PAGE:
I would say that 90% of the software out there (both open source and non-open source, free and commercial) has lousy documentation. Indeed, I usually start the *other* way around, making a list of well documented packages that I have used. The list is disgustingly short. It runs along the lines of: * Apache * MySQL * Perl * IIS * Anything .Net (that documentation seems to be getting worse, sadly) Try, for example, to make sense of the sed manpage. I stared at it for what seemed like ages trying to figure out how to use it, and I am an experienced regex writer. Or run xconf one day. Just try it. I have been around this industry since before puberty, and I did not know what to start looking to get the answers to some of the things I was asked, and the man pages ("man" stands for "manual", right?) was worse than useless. So yeah, when I am told to "RTFM", my response is usually, "GFY", because by the time I publically ask for help, I've already exhausted the manual and the search engines. And let me tell you, whoever said that the open source communities are these really nice people who love to help... they lied. My experience has been that for "easy" questions I either see "RTFM" or a link to a "duh" answer that is in the first 10 results on any search engine. Any hard question just sits there unanswered for years. J.Ja

david
david

Jack, I'm sorry you weren't pleased with your PacketFence support experience. To start, I feel it's important to disclose to your readers that "never", as used in your article, means "three business days". Admittedly, three days is a bit long to wait for a response. However, as our website makes clear, the PacketFence mailing list is the primary support venue. There are well over 100 subscribers willing to share their experience. As it was, the core development team was extremely busy last week. The single-point of contact issue is exactly what a support community is intended to address. I'm sorry you felt your support request was "special", but we try to treat our users identically. In regards to lacking documentation, and specifically "how to", I'm really at a loss. The PacketFence Wiki includes configuration guides, FAQs, and HOWTOs for RHEL, Fedora, SUSE, Ubuntu, Gentoo, and Debian distributions. We also offer the PF ZEN virtual appliance, which trivial to get up and running. Your article did not specify which release you chose - or even what problems you experienced - but I assume you did not try PF ZEN. Again, I apologize you didn't find the help you were looking for. In the future, I'd suggest you follow the proper support avenues to receive a timely response. best, David LaPorte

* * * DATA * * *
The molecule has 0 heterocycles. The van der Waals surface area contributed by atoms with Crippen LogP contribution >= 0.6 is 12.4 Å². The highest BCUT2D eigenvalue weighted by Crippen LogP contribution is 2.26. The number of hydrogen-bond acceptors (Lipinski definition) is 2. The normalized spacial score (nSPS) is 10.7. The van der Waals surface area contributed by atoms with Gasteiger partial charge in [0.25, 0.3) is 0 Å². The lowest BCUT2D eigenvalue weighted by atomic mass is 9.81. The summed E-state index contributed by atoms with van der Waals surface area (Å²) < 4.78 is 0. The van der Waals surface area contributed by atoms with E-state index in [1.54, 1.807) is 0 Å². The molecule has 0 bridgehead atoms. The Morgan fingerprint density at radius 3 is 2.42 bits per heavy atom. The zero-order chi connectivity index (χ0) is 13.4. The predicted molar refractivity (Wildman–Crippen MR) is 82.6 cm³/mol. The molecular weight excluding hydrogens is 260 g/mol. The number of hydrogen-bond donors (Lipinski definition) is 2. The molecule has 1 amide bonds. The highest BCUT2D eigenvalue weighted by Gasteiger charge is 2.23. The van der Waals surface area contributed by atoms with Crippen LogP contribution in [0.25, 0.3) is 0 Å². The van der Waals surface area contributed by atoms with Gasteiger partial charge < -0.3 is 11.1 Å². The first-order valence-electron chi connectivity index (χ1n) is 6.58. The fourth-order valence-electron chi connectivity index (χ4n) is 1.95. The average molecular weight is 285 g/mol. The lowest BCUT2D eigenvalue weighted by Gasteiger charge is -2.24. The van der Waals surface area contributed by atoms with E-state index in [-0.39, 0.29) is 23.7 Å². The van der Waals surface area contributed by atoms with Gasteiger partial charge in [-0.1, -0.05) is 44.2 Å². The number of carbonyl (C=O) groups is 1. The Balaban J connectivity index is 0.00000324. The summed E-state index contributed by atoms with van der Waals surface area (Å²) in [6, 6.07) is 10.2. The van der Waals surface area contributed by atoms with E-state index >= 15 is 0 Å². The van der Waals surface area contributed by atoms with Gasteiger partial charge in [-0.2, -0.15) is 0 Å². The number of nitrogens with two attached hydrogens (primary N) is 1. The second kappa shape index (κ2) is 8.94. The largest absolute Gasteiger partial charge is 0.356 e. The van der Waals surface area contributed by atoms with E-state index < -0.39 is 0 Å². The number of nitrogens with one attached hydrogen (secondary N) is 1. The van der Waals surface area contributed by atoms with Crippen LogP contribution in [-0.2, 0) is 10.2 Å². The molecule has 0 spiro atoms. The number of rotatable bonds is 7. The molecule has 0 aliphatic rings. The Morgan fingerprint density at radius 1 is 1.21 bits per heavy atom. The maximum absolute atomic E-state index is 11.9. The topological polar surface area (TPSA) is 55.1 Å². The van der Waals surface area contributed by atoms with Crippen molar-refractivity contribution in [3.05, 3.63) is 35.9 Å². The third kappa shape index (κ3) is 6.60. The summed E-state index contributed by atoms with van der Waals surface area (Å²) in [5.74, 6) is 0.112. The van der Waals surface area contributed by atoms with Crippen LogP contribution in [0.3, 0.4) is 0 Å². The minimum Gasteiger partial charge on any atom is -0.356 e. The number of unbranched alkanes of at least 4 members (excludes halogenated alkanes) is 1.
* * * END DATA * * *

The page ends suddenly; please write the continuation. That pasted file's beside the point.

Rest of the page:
CharlieSpencer
CharlieSpencer

"The source of the problem lies in that those heading the projects are developers, who have forgotten the end user's needs, and write for.. developers." Two other thoughts on this comment. The original developer strikes me as the best source for information on their program. Developing programs is fun; documenting them isn't, especially if you aren't getting paid for it. If the developer is motivated enough to thoroughly document his / her product, he may not be a writer capable of explaining technical topics to a non-tech audience. Neither of these comments is meant to imply the documentation from proprietary products is automatically superior to that of open source. Having noted that, perhaps the paid-support distros aimed at the corporate market will begin writing FM's for the apps they include.

w2ktechman
w2ktechman

I usually exhaust web links first, especially if I am in a hurry.

ctucker
ctucker

I am a seasoned Windows user and very comfortable in setting up new boxes, loading the OS, configuring a server and small network, etc. However, I am brand new to Linux and am appalled at the lack of real support. But then I've been told, it free software right? True, maybe we should accept that you get what you pay for (or in this case do not) however to say that the linux community is supportive to anything but the most obviously is not necessarily a good analogy.

Justin James
Justin James

I just realized that this article was (partially) critical of the failure to receive an email from the *creators of some open source package*, not *a paid technical support team*. Personally, I am WEEKS behind on emails from family members and people I have known for decades. If a total stranger sent me an email asking for a long, thoughtful, step-by-step set of directions to making toast, I would ignore it for a few weeks simply because I am totally swamped. I am sure that David and the rest of the folks there are busy coding away, unpaid I may add, on this product in what time they do not spend at day jobs orf with their families. I would even bet that you have made more money writing *about* PacketFence than they made *writing* PacketFence. David, keep up the good work. Jack, please try to be a bit more understanding before slamming people or groups. I note that nowhere in your article is it mentioned that David or anyone else on his team or even the mailing lists told you "RTFM". In fact, the existence of a manual is a cut above typical open source experience. I wrote a lot more than 2,000 words trying to get MRTG up and running... J.Ja

rclark
rclark

We really, really need a YODA (starwars type, not an achronym) instead of a manual. It never ceases to amaze me how people who have a bright idea and create a systems expect the rest of us to be experts at their particular brand of insanity. We do it to our users too, but geeze, we expect more from our peers.

Tony Hopkinson
Tony Hopkinson

M*nu*l. Your mum needs to wash your mouth out with some soap. Disgusting.

CharlieSpencer
CharlieSpencer